Furthermore, please don't use this as an exercise in self-judgement or criticism. The point here is not to beat yourself up for what you perceive as your ethical failings. The point is to explore the precepts to get a feel for what they mean to us on a visceral level, to encourage us to engage with the material rather than simply treating it as yet another set of 'laws' handed down through the generations.
OK, without further ado, let's get into it.
A contemplation on the precepts
Take at least a few minutes just to sit quietly, perhaps focusing on the breath or doing metta, in order to settle your mind before proceeding. Then, when you're ready, start moving through the contemplations below.
Take some time to explore this precept in the broadest sense. Taking life could potentially include everything from killing another human, to stepping on an insect, to taking antibiotics, to cutting down a tree. What does 'taking life' mean to you?
How do you feel when you see or hear about life being taken?
Does it make a difference what kind of life is being taken, by whom, or for what reason?
When is the taking of life justified?
What might it mean for you to undertake the training to refrain from taking life?
Take some time to explore this precept in the broadest sense. Taking what is not given could potentially include everything from armed robbery, to insider trading, to shoplifting, to taking more than your fair share, to watching copyrighted videos on YouTube, to taking up too much of someone else's time and energy. What does 'taking what is not given' mean to you?
How do you feel when you see or hear about someone taking what is not given?
Does it make a difference what is being taken, by whom, or for what reason?
When is taking what is not given justified?
What might it mean for you to undertake the training to refrain from taking what is not given?
Take some time to explore this precept in the broadest sense. Sexual misconduct could potentially include everything from rape, to inappropriate physical contact, to adultery, to using sexuality to get what you want. What does 'sexual misconduct' mean to you?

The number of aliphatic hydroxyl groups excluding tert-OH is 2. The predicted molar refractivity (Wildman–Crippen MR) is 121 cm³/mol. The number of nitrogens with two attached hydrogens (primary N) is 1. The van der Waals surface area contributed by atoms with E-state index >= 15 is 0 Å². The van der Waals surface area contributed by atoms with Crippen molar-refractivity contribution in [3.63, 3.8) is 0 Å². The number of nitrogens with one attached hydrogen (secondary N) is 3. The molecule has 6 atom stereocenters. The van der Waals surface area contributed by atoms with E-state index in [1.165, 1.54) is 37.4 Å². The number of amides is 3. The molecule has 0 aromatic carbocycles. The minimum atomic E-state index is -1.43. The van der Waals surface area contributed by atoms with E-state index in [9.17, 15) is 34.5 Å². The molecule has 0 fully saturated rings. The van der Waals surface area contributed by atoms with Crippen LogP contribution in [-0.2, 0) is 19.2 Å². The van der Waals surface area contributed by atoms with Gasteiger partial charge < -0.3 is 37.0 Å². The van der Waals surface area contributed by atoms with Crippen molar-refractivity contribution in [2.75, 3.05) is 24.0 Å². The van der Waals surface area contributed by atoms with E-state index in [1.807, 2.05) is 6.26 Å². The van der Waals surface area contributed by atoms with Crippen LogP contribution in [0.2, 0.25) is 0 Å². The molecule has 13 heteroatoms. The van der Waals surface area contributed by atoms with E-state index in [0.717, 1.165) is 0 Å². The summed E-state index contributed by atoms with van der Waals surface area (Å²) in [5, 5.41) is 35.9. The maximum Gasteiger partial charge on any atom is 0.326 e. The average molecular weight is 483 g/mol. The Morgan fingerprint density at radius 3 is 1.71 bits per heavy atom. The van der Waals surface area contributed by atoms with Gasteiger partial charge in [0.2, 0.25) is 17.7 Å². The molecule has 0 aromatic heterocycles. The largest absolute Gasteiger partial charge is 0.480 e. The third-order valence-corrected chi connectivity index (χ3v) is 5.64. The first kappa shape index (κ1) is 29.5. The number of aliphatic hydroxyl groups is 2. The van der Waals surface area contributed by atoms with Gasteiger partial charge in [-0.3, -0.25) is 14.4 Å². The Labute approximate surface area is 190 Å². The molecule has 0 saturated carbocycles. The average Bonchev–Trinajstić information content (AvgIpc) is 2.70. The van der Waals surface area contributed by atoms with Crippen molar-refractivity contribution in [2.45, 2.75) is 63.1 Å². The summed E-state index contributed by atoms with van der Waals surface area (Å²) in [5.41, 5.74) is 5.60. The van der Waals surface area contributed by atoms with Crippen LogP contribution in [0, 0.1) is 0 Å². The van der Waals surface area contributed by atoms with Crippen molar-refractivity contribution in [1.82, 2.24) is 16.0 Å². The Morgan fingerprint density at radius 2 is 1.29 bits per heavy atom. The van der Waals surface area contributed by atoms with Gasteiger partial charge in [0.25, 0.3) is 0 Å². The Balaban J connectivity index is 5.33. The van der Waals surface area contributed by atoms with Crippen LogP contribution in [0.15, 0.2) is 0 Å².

How do you feel when you see or hear about someone committing sexual misconduct?
Does it make a difference what kind of sexual misconduct is being committed, by whom, or for what reason?
When is sexual misconduct justified?
What might it mean for you to undertake the training to refrain from sexual misconduct?
Take some time to explore this precept in the broadest sense. False speech could potentially include everything from lying under oath, to committing fraud, to spreading lies about someone to damage their reputation, to misleading someone in order to manipulate them, to exaggerating your achievements to make yourself sound more impressive, to telling a little white lie for social convenience. What does 'false speech' mean to you?
How do you feel when you see or hear about someone speaking falsely?
Does it make a difference what kind of false speech it is, by whom, or for what reason?
When is false speech justified?
What might it mean for you to undertake the training to refrain from false speech?
Take some time to explore this precept in the broadest sense. Intoxicants could potentially include everything from alcohol, to recreational drugs, to risk-taking behaviour, to anything else we can get addicted to - gambling, the Internet, even our work. Heedlessness could potentially include anything from total loss of control, to a significant impairment of judgement, to a subtle lowering of inhibitions. What does 'intoxicants causing heedlessness' mean to you?